Abdurrahman was arrested by New York City Police Officer Sellers Wilson and his partner on November 1, 1984, after Nelly Pellot notified the police that she had seen Abdurrahman, who was wanted for a shooting she had witnessed two months earlier. Wilson recovered a .32 caliber gun from Abdurrahman after a "stop and frisk" search.

Abdurrahman, Wilson and Pellot testified at a hearing on Abdurrahman's motion to suppress the revolver and certain post-arrest statements. It appears that Pellot called the police and gave a description of the man she had seen, knowing he was wanted for an earlier shooting. Wilson and his partner responded to the call and noticed Abdurrahman standing in front of 418 Montauk Avenue, Brooklyn. They then spoke with Pellot, who described the person she had seen as a bearded black man wearing a turban and a blue outfit with a brown vest. Either during the initial phone call or during the conversation with Wilson, Pellot stated that the man usually carried a gun.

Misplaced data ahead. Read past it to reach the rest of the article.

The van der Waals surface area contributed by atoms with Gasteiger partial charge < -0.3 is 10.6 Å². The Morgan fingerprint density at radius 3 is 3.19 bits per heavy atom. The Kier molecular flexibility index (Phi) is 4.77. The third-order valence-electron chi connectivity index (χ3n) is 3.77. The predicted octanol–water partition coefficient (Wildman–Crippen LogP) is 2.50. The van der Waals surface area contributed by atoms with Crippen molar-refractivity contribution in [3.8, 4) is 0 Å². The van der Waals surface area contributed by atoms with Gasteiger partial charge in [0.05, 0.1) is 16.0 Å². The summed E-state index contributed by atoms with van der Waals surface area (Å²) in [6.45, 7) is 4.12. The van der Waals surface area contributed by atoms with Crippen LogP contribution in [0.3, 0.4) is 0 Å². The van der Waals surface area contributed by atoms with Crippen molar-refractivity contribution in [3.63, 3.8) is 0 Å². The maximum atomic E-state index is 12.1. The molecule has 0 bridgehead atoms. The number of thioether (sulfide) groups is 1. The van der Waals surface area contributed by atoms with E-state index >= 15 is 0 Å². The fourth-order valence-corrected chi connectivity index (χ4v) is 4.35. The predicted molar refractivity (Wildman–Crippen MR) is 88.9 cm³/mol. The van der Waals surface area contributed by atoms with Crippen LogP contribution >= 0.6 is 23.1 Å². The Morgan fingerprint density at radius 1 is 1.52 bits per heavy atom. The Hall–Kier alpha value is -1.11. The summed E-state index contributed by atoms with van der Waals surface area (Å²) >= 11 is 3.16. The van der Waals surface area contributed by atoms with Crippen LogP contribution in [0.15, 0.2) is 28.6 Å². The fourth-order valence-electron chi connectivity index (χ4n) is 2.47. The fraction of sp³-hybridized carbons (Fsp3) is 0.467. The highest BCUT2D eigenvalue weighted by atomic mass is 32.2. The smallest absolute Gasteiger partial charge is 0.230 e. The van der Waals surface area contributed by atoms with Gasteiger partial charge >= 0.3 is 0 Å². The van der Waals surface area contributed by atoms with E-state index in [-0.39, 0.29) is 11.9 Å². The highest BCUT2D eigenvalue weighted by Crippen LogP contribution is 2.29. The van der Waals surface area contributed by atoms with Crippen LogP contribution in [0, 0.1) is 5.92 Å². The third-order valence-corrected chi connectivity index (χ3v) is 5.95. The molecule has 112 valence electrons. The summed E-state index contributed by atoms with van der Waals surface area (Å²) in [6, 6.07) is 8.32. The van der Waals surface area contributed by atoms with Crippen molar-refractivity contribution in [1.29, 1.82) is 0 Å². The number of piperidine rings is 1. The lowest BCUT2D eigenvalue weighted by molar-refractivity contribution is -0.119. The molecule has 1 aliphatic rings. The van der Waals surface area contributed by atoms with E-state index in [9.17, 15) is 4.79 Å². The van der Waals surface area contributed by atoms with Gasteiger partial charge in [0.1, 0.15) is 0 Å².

When Wilson left Pellot's apartment building, Abdurrahman was no longer outside. The officers waited in their car across from 418 Montauk and eventually saw Abdurrahman, who fit the description given by Pellot, leaving 418 Montauk. As Wilson approached Abdurrahman, he noticed a bulge in the pocket of his blue robe. After identifying himself and ordering Abdurrahman to raise his hands, Abdurrahman moved frenetically around as if he was going through his pockets. A subsequent "quick frisk" uncovered a .32 caliber gun in the same pocket where Wilson had noticed the bulge. After Abdurrahman was given Miranda warnings, he stated on videotape that he carried the revolver for his own protection. The New York State Supreme Court denied the motion to suppress the revolver and the post-arrest statements.